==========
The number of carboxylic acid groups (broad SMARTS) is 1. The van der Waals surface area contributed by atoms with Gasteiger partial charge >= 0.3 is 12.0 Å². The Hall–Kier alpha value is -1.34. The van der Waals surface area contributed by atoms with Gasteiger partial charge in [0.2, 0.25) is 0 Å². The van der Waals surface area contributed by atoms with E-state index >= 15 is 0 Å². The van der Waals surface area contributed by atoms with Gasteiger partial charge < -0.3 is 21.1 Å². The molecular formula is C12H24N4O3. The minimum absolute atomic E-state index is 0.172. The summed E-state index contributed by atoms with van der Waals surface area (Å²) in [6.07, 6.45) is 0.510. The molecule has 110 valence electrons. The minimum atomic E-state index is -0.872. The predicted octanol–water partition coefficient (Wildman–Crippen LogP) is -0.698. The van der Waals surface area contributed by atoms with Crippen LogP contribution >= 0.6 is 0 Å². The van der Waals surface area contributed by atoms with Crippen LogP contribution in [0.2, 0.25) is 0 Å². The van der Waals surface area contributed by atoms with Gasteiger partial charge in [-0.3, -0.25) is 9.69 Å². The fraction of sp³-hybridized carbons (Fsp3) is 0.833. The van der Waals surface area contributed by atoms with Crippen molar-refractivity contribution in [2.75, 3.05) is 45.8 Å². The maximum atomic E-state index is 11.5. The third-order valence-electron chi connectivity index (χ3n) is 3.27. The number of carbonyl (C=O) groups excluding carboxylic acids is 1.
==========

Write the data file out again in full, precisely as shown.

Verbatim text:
The number of carboxylic acid groups (broad SMARTS) is 1. The van der Waals surface area contributed by atoms with Gasteiger partial charge >= 0.3 is 12.0 Å². The Hall–Kier alpha value is -1.34. The van der Waals surface area contributed by atoms with Gasteiger partial charge in [0.2, 0.25) is 0 Å². The van der Waals surface area contributed by atoms with E-state index >= 15 is 0 Å². The van der Waals surface area contributed by atoms with Gasteiger partial charge < -0.3 is 21.1 Å². The molecular formula is C12H24N4O3. The minimum absolute atomic E-state index is 0.172. The summed E-state index contributed by atoms with van der Waals surface area (Å²) in [6.07, 6.45) is 0.510. The molecule has 110 valence electrons. The minimum atomic E-state index is -0.872. The predicted octanol–water partition coefficient (Wildman–Crippen LogP) is -0.698. The van der Waals surface area contributed by atoms with Crippen LogP contribution >= 0.6 is 0 Å². The van der Waals surface area contributed by atoms with Crippen LogP contribution in [0.2, 0.25) is 0 Å². The van der Waals surface area contributed by atoms with Gasteiger partial charge in [-0.3, -0.25) is 9.69 Å². The fraction of sp³-hybridized carbons (Fsp3) is 0.833. The van der Waals surface area contributed by atoms with Crippen molar-refractivity contribution in [2.75, 3.05) is 45.8 Å². The maximum atomic E-state index is 11.5. The third-order valence-electron chi connectivity index (χ3n) is 3.27. The number of carbonyl (C=O) groups excluding carboxylic acids is 1.